Wrong again: ALEC can’t pick its own ‘winners’ among states

The 20 states that performed best on the four measures of income actually score much worse on ALEC’s ranking than the 20 states with the lowest income.

ALEC — the American Legislative Exchange Council — persists in peddling “research” that knocks down its own policy ideas.

In its latest edition of Rich States, Poor States, just released, ALEC’s Economic Outlook Ranking scores states on 15 measures reflecting ALEC’s preferred policies towards business. Our Grading the States analysis has exposed the flawed methodology of ALEC’s report, but the authors have not changed it for the 9th edition.

ALEC’s dilemma: The index purports to predict which state economies will perform the best, but in fact there is no relation between a state’s score and how well the economy grows subsequently.

Since the first edition in 2007, it remains the case that ALEC’s “best” states — the ones with the highest rankings — are actually poorer on several measures than the supposedly “worst” states. The graph below has been updated to reflect the 9th edition rankings and the latest income data.

Basic RGB

The 20 states that performed best on the four measures of income (the actual rich states) actually score much worse on ALEC’s ranking than the 20 states with the lowest income (the actual poor states).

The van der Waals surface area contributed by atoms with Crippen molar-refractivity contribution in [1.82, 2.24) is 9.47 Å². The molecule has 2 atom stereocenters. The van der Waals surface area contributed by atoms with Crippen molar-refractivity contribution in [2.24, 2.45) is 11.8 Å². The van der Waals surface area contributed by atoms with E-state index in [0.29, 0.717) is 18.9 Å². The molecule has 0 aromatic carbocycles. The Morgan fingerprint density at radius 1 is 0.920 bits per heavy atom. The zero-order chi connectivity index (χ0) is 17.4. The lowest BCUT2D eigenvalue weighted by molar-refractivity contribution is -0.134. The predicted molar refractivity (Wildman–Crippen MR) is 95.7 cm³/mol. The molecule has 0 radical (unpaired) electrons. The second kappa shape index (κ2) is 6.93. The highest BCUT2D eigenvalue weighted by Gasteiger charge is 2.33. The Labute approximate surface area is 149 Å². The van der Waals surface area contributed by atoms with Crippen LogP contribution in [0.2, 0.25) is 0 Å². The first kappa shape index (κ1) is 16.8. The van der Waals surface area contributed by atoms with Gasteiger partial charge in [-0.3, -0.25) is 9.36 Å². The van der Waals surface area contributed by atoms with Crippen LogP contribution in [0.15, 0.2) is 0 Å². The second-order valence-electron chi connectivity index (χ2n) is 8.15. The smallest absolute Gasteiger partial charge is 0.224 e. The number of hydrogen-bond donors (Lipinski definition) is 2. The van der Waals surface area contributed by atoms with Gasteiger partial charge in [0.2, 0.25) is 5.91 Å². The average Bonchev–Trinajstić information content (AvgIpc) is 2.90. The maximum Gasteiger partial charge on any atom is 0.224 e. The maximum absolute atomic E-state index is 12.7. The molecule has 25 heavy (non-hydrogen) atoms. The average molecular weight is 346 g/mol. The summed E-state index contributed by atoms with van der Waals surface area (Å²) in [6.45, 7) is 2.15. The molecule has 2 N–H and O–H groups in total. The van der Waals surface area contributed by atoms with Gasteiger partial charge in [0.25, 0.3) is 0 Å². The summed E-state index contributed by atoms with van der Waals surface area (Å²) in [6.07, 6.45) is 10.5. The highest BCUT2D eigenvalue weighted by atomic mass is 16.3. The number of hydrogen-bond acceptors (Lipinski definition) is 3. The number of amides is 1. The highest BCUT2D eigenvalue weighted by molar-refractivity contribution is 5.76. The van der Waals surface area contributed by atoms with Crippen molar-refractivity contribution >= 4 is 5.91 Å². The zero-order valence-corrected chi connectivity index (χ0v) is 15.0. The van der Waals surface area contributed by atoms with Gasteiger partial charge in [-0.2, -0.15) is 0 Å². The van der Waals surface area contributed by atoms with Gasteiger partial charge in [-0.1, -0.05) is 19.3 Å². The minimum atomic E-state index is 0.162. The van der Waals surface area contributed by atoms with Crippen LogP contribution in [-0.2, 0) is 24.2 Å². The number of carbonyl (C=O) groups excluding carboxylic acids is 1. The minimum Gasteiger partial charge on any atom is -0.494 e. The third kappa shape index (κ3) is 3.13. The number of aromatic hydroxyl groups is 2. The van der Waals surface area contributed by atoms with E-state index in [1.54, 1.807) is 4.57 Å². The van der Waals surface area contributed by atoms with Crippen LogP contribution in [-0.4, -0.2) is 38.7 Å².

In its fervent anti-government bias, the report offers a package of policies — for fiscal austerity, suppressing wages and imposing proportionately higher taxes on low-income people — with a promise of economic growth, when it really is a recipe for economic inequality, declining incomes for most citizens, and starving public infrastructure and education systems of needed revenue.

2010-PFw5464Posted by Peter Fisher, Research Director of the nonpartisan Iowa Policy Project and developer of IPP’s Grading the States website, GradingStates.org.

 

 

Author: iowapolicypoints

The Iowa Policy Project is a nonprofit, nonpartisan organization that provides research and analysis to engage Iowans in state policy decisions. We focus on tax and busget issues, the Iowa economy, and energy and environmental policy. By providing a foundation of fact-based, objective research and engaging the public in an informed discussion of policy alternatives, IPP advances effective, accountable and fair government.

Leave a Reply

Fill in your details below or click an icon to log in:

WordPress.com Logo

You are commenting using your WordPress.com account. Log Out / Change )

Twitter picture

You are commenting using your Twitter account. Log Out / Change )

Facebook photo

You are commenting using your Facebook account. Log Out / Change )

Google+ photo

You are commenting using your Google+ account. Log Out / Change )

Connecting to %s